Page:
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Maria W. Stewart, best known as one of the earliest female public speakers, was born Maria Miller in Hartford, Connecticut, in 1803. Her parents’ first names and occupations are not known. Stewart was orphaned by age five and became an indentured servant, serving a clergyman until she was fifteen. She also attended Connecticut Sabbath schools and taught herself to read and write.
In 1826 Miller married James W. Stewart. Her husband, a shipping agent, had served in the War of 1812 and had spent some time in England as a prisoner of war. With her marriage, she became part of Boston’s small free black middle class and soon became involved in some of its institutions including the Massachusetts General Colored Association, which worked for immediate abolition of slavery. When James W. Stewart died in 1829, the white executors of her husband’s will took her inheritance through legal actions, leaving her penniless.
Soon after Boston abolitionist William Lloyd Garrison established his newspaper, The Liberator, in January 1831, he specifically called for black women to write in its pages. Stewart was the first woman to respond, and, by the summer of 1831, he published her first essay, Religion and the Pure Principles of Morality, as a pamphlet. Building on that notoriety, Stewart launched her public speaking career at a time when women were banned from speaking in public, especially to audiences that included men.
In her first address, in April 1832, Stewart spoke before a women-only audience at the African American Female Intelligence Society, an institution founded by the free black community of Boston. Speaking to that audience, she used the Bible to defend her right to speak and lectured on religion, justice, and equality.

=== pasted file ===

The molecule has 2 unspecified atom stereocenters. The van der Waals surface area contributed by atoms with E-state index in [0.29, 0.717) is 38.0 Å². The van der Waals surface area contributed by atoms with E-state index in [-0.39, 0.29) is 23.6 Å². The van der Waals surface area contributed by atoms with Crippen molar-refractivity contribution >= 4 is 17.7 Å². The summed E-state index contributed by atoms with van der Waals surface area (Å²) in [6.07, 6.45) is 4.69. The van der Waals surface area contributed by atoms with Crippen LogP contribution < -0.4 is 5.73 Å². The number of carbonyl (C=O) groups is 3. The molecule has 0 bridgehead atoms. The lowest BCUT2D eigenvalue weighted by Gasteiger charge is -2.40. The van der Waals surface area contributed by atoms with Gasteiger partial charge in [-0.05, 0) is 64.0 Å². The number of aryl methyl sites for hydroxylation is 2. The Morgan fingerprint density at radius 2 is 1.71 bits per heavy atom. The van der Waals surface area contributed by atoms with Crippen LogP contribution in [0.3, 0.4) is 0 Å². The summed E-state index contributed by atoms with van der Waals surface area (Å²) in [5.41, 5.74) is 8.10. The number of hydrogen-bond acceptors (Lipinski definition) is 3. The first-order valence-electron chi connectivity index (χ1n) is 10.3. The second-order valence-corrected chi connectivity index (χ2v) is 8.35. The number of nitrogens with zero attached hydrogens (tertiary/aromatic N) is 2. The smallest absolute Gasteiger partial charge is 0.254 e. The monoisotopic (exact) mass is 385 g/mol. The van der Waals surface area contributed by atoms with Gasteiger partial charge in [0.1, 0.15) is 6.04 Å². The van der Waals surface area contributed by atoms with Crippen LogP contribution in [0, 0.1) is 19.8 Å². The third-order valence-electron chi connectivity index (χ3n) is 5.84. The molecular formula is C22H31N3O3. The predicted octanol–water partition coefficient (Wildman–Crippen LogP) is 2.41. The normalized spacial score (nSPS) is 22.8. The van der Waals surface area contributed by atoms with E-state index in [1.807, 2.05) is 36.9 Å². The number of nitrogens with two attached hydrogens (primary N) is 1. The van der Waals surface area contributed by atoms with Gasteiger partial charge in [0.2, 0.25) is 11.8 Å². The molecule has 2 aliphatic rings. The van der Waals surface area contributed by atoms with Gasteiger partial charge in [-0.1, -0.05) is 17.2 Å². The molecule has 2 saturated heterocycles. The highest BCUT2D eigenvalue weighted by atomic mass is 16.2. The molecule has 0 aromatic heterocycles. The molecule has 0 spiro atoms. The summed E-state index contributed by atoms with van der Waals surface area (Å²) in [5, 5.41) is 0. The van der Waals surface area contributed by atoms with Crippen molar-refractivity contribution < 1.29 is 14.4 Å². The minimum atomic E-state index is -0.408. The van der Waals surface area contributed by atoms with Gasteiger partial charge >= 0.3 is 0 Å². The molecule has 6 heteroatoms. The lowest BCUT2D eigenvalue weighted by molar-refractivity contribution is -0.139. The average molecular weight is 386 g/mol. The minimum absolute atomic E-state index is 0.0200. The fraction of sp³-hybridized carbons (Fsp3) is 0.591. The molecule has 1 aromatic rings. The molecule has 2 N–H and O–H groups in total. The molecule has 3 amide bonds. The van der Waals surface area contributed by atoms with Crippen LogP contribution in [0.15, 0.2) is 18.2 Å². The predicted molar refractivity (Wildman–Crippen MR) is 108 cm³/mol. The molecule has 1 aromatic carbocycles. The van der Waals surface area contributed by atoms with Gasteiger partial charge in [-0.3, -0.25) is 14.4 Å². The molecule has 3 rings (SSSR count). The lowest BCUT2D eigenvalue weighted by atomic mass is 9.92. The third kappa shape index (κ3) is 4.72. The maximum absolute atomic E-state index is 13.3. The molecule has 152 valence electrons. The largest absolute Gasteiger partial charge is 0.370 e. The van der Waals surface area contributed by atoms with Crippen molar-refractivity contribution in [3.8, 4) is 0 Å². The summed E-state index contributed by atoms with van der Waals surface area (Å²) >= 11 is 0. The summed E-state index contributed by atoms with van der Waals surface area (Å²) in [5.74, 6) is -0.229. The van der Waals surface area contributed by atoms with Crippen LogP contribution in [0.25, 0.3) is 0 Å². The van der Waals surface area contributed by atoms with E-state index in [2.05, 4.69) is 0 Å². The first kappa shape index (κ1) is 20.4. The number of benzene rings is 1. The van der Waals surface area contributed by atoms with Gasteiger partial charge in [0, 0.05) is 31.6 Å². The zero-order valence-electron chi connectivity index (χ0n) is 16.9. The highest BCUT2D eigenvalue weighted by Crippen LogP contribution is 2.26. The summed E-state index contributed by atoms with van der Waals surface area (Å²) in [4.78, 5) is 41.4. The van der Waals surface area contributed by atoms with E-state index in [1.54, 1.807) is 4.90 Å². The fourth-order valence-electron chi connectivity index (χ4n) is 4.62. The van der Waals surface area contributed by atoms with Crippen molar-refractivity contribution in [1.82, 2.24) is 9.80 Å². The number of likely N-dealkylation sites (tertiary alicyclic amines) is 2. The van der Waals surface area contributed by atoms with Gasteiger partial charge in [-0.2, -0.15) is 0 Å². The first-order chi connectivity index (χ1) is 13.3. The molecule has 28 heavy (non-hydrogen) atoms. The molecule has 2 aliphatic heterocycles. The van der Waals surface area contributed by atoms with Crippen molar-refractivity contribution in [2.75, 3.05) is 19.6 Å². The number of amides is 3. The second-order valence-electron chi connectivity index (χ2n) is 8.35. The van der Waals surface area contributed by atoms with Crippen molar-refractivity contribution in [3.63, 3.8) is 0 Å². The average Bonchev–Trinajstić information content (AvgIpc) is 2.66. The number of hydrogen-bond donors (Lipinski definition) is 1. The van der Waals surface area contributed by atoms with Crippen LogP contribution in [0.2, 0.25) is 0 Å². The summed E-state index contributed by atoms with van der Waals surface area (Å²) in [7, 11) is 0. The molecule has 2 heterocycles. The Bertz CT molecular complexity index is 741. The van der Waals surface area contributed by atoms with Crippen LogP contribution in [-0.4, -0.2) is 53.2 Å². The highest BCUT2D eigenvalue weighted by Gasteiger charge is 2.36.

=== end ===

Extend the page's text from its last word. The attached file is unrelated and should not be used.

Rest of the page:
On September 21, 1832, Stewart delivered a second lecture, this time to an audience that also included men. She spoke at Franklin Hall, the site of the New England Anti-Slavery Society meetings. She called for civil rights for northern blacks and questioned emigration to Africa, which was then promoted by the American Colonization Society.
Garrison published both speeches in the pages of The Liberator. He published the text of her speeches there, putting them into the Ladies Department. He also published a second pamphlet of her writings as Meditations from the Pen of Mrs. Maria W. Stewart.
On February 27, 1833, Stewart delivered her third public lecture, “African Rights and Liberty,” at the African Masonic Hall. Her fourth and final Boston lecture before moving to New York was a “Farewell Address” on September 21, 1833, when she addressed the negative reaction that her public speaking had provoked, expressing both her dismay at having little effect, and her sense of divine call to speak publicly.
In 1835 Garrison published a pamphlet with her four speeches plus some essays and poems, titling it Productions of Mrs. Maria W. Stewart. All the pamphlets created a much wider audience for Stewart’s work and inspired other white and black abolitionist women to become orators.
After moving to New York City, Stewart remained an activist, attending, for example, the 1837 Women’s Anti-slavery Convention, but she never again spoke in public. She supported herself by teaching in public schools in Manhattan and Brooklyn and eventually became an assistant principal of the Williamsburg School in Brooklyn.
Apparently after losing her teaching position in New York, Stewart moved to Baltimore in 1852 or 1853. There, she taught privately. In 1861, she moved to Washington, D.C., where she taught school again during the Civil War. Around 1870 Stewart was appointed to head housekeeping at the Freedmen’s Hospital and Asylum in Washington, D.C. Following Sojourner Truth in the post, she managed the cleaning staff.
In 1878 when she was seventy-five, Stewart began receiving an eight-dollar-a-month widow’s pension based on her husband’s service in the U.S. Navy in the War of 1812. She used the pension, including some retroactive payments, to republish Meditations from the Pen of Mrs. Maria W. Stewart, adding material about her life during the Civil War. The book was published in December 1879 just before her death on December 17 in the Freedman’s Hospital.